Chicken and Egg

February 28, 2020

As RCS travels the land in our endeavor to spread the good news of hospitality training, we frequently hear a common lament from our partners in culinary departments: we can’t find or retain good talent; we can’t find cooks with basic skills. Tight labor markets, the challenges of staffing for seasonal operations, changes in immigrant worker requirements, popular reality foodie entertainment that is in no way representative of actual kitchen dynamics, the physical demands of kitchen work, unrealistic promises of culinary school matriculation, low compensation and work life balance are all ingredients creating this dilemma of turnover and under-staffed kitchens.

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Most pressing, what about the level of ability and aptitude of those working various stations in the back of the house? Many in leadership roles of culinary departments are not finding cooks with the skill levels necessary for consistent, quality production of their menus. Should kitchens simplify their menus to the level of staff capability? Should kitchen leadership rely on the vast prevalence and availability of pre-made, pre-fab industrial food? These propositions are unrealistic and even a little sad to ponder. For clubs at least, member expectation is for variety when it comes to menus and offerings that change if not just seasonally, then weekly. This reality requires a team that has abilities and competencies to nimbly execute frequent changes to menus. These days, just about any food can be procured that is pre-cooked, pre-seasoned and ready for plating and many of those products offer a great labor-saving benefit and convenience for production. When so much food is “brought-in” the need for teaching classics and fundamentals is not as urgent.  From béarnaise in-a-bag to pre-cooked and peeled hard boiled eggs and heat and serve duck confit, why even bother to assemble a kitchen brigade at all?  In many instances the dining experience is delivered by a broad-line supplier. Before we commit ourselves to a culinary future of serving food from a box we might want to recognize that the alternative is to actively engage and mentor culinary staff, which requires an investment in time.

young cooks

Finding and training staff takes time and there is no detour in that journey. The speed and frequency of turnover for cooks and chefs has created a reality of near desperation in hiring. Many establishments have all but given up on pre-hire protocols of exploring references and cooking interviews out of need to quickly fill a position.  If a potential hire can fog a mirror, that candidate is in, regardless of ability or background. Not surprisingly, this practice usually perpetuates and accelerates the revolving door dynamic when either employer or employee finds the other incompatible and the hiring process begins again with frantic managers and disengaged candidates. In most cases hires are made in the interest of time, to onboard staff quickly and keep the enterprise moving forward. No irony is found when time is wasted from little time and attention paid to assessing skill and ability.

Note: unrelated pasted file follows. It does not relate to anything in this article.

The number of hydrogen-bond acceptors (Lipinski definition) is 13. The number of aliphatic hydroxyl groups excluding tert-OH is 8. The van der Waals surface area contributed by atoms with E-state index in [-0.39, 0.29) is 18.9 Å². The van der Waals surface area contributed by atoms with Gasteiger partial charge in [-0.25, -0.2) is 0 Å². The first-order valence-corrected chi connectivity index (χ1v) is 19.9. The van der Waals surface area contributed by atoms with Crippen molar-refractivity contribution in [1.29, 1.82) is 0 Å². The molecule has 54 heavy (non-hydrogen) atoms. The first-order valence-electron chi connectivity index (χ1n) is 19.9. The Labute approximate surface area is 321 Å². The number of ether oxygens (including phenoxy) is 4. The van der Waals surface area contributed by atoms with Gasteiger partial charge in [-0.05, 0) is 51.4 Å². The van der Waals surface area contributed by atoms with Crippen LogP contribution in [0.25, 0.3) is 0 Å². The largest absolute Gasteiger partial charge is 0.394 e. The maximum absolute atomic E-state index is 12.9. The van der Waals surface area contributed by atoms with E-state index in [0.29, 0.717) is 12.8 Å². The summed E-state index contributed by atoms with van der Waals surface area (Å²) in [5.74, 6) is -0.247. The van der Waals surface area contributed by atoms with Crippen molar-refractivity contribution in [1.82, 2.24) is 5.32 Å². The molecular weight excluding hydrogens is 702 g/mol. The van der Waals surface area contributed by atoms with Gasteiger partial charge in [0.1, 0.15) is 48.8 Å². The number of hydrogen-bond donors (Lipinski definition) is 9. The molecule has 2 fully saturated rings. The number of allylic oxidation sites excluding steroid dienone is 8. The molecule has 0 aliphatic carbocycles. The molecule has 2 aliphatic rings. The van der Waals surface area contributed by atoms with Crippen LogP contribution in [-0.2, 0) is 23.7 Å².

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The great challenge for kitchen leadership is to find talent and develop skill. Both talent and skill are often thought of as nearly interchangeable and one can’t exist without some aspect of the other. In a kitchen setting, knife skills are fundamental to all that happens from cutting board to plate. When knife skills are paired with a cook’s innate talent for developing flavors and presenting appealing plate compositions a synergy of those subjects is achieved. Building and keeping a culinary team requires that both talent and skill be nurtured, cultivated and developed. With all of the aforementioned roadblocks that impede staffing a kitchen, it would seem that ongoing training and providing  instruction that is focused on improving skill sets and knowledge in all aspects of an operation would aid in creating an environment where employees want to stay and advance.
There are many essentials that are crucial in creating and maintaining a highly functional, thriving, healthy kitchen environment. Among kitchen managers responsibilities of safety, standards and food quality, there are fundamentals to be taught, practiced and refined. From knife skills to fabricating meat to working a sauté station, training is an ever present, ongoing opportunity in a flourishing kitchen. Operators who embrace the practice of ongoing training and skill development and invest the time and resources in their team will have an advantage in mitigating unfilled jobs in need of an engaged, interested and confident population who have been taught to be experts in their positions.

TT Branson 10-8-19